Applying the Jedi Code to Graphic Design

Luke Skywalker chasing Stormtrooper

Today is May 4th…Star Wars Day for those of us who consider ourselves Star Wars fans. I don’t write many of these blogs, but I couldn’t pass up the opportunity when Star Wars Day lined up with ThirdSide Thursday in the blog. It was almost as if it were a convergence in the Force.

For this post, I’m going to try something a little…unnatural. I’m going to take a rather obscure piece of Star Wars lore–the Jedi Code–and see if the principles espoused in that code can be applied to graphic design. I’m not sure if this will work or not, but here goes. Anybody else have a bad feeling about this?

Here’s how the Jedi Code reads:

There is no emotion, there is peace.
There is no ignorance, there is knowledge.
There is no passion, there is serenity.
There is no chaos, there is harmony.
There is no death, there is the Force.

Let’s break it down line by line:

There is no emotion, there is peace.
As creative types, we designers have a tendency to get emotionally attached to our work. There have been times when a client rejected my work and it was very uncomfortable. But to serve our clients best, we have to be willing to let go of attachment to our individual creations and focus on our clients’ needs.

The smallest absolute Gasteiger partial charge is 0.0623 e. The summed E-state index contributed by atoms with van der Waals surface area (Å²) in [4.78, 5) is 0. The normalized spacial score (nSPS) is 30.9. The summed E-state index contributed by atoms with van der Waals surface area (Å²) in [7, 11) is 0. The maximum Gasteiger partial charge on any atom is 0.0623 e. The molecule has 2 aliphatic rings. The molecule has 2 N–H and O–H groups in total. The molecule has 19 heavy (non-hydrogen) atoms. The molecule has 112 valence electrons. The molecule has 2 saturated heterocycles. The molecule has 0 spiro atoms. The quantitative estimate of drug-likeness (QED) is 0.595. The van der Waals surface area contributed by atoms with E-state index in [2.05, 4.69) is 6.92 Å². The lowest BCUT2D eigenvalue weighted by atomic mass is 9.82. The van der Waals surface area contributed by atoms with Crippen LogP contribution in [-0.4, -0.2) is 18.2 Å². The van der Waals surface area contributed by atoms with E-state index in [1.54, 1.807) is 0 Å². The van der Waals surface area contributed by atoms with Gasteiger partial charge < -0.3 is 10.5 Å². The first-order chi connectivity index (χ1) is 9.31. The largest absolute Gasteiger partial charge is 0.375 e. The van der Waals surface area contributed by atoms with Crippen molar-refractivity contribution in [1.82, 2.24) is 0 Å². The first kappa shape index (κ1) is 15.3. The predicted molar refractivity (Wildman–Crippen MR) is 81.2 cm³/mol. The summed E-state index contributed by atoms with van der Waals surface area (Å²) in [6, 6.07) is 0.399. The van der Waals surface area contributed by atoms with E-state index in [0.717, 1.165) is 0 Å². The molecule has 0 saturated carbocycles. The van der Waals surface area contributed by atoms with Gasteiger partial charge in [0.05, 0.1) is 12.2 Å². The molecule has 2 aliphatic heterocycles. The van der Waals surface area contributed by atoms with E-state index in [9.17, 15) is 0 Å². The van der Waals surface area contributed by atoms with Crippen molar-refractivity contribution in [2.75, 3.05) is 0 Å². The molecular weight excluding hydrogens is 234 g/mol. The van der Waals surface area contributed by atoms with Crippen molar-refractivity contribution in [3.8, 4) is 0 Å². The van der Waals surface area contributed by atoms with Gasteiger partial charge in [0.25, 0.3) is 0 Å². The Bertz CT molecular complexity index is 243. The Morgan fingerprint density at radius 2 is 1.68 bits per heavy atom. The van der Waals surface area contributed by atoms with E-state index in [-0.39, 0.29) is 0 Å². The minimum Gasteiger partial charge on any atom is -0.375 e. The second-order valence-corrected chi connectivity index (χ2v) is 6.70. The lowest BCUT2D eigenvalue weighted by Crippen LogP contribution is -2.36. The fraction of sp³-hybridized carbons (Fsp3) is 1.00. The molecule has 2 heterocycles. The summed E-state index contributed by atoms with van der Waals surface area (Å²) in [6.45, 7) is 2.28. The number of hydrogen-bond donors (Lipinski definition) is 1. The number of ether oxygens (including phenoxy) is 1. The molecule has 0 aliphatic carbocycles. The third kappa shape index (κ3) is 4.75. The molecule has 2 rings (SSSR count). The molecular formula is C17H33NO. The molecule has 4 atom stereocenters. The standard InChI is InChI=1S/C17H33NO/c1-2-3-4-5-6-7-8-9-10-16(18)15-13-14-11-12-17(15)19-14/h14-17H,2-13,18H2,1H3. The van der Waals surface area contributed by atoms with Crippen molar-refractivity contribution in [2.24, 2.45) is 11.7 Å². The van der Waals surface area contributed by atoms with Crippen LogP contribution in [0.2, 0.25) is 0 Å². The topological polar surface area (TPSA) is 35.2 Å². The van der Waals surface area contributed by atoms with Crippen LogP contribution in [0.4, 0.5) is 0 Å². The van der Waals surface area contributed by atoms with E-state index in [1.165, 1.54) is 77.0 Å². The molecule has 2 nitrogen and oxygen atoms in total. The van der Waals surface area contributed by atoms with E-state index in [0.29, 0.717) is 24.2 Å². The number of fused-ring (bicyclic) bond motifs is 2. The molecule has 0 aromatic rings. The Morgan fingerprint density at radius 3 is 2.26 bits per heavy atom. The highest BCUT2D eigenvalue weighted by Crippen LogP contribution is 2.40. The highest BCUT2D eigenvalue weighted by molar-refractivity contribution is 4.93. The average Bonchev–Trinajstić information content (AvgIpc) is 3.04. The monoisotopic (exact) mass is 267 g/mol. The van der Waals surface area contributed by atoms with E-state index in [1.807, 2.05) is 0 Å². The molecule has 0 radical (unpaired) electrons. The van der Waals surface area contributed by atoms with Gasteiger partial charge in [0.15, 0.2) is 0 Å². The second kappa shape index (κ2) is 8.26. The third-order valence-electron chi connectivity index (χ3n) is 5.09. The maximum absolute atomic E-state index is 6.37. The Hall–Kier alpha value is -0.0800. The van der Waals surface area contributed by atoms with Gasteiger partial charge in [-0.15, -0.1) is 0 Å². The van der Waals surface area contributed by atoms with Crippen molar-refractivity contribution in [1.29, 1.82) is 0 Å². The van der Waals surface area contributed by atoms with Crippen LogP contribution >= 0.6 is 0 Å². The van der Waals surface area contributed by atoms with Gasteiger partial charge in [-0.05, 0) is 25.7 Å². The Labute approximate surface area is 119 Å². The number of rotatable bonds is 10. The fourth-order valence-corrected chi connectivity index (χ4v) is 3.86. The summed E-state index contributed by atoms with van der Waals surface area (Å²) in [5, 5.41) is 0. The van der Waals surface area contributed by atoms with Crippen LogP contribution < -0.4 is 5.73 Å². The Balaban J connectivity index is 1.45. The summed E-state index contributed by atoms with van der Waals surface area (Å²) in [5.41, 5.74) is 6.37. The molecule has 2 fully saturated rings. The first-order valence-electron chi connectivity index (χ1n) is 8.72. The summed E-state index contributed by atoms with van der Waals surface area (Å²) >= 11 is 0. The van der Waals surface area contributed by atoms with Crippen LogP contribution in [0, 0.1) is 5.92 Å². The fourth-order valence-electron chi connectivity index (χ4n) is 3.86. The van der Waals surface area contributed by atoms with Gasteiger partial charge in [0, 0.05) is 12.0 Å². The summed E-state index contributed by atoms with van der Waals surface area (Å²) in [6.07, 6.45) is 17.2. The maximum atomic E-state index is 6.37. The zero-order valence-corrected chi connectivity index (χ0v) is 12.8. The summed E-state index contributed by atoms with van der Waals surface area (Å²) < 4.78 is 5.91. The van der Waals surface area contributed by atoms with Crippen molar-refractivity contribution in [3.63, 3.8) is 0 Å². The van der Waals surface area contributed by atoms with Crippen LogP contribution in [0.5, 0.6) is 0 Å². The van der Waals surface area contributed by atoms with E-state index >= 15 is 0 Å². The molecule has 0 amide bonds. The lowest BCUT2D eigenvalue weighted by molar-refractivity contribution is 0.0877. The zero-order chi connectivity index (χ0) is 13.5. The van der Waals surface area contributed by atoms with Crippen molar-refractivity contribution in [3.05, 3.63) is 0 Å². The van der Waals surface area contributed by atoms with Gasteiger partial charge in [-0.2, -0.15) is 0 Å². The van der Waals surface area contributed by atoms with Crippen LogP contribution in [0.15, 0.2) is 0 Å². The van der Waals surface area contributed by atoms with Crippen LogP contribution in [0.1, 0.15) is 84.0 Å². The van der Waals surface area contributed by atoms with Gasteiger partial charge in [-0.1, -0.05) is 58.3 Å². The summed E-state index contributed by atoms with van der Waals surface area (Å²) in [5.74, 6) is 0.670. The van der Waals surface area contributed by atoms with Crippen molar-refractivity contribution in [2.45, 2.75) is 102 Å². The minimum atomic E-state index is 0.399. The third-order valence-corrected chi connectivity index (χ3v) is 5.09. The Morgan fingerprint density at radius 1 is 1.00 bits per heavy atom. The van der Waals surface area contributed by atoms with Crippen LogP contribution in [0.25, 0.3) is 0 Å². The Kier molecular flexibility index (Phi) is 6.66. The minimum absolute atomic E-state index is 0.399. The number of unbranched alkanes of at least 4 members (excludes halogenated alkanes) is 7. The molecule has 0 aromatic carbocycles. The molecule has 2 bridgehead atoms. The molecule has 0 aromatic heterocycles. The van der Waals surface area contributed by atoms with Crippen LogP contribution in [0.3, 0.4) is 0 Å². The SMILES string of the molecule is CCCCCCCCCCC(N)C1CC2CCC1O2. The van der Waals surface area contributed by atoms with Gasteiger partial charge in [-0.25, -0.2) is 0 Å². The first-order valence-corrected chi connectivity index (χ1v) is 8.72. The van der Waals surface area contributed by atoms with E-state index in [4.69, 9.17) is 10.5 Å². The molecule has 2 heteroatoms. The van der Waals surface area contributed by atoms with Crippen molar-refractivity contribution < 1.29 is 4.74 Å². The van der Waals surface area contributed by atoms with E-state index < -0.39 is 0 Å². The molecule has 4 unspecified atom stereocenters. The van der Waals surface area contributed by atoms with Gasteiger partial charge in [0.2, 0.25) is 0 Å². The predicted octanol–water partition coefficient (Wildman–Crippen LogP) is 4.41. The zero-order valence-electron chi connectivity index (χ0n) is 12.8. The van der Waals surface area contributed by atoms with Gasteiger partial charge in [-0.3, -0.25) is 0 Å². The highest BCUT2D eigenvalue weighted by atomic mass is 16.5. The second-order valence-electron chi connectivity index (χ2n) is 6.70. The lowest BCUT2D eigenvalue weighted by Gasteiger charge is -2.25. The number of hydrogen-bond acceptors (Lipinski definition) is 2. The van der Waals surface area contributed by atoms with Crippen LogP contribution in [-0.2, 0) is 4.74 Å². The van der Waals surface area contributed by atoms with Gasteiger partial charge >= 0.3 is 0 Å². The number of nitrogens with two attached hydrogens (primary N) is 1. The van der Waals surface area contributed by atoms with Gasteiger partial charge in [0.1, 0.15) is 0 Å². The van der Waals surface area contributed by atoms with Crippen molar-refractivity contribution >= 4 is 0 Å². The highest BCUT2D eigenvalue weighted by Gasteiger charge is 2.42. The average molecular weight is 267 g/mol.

There is no ignorance, there is knowledge.
Continuing education is a requirement for any good designer. We can’t design in a vacuum and remain unaware of the world moving around us. What worked yesterday may not work tomorrow. As new technologies emerge, we have to make sure we stay on top of the changes they bring.

There is no passion, there is serenity.
Here’s where I’m going to bring in the Dark Side: The beginning of the creative process should be passionate. Passion is what brings meaning to a project. But the process of discovery should be passionate and logical. When logic is applied to passion, you can achieve the serenity the Jedi seek.

There is no chaos, there is harmony.
A good designer is always looking to eliminate the unnecessary chaos that can creep into a design. When we begin most projects, we start by exploring every crazy random idea we can come up with. Sometimes our list of ideas gets so long that we lose sight of the original purpose of the project. But a good design process has simplification built into it. When we begin to scrape away the excess noise brought about by the process, we can find harmony in design.

There is no death, there is the Force.
Graphic designers love to look to the works of famous designers and artists who are no longer with us. Two designers who immediately come to mind are Paul Rand and Saul Bass. Even though they both passed away in 1996, their lives are rediscovered when somebody studies their work. Appreciating the work of past designers is one way to help them live past their natural years.

So there you have it: The Jedi Code applied to graphic design. It (sort of) worked! A surprise, to be sure, but a welcome one.

May the Fourth…er…Force Be With You.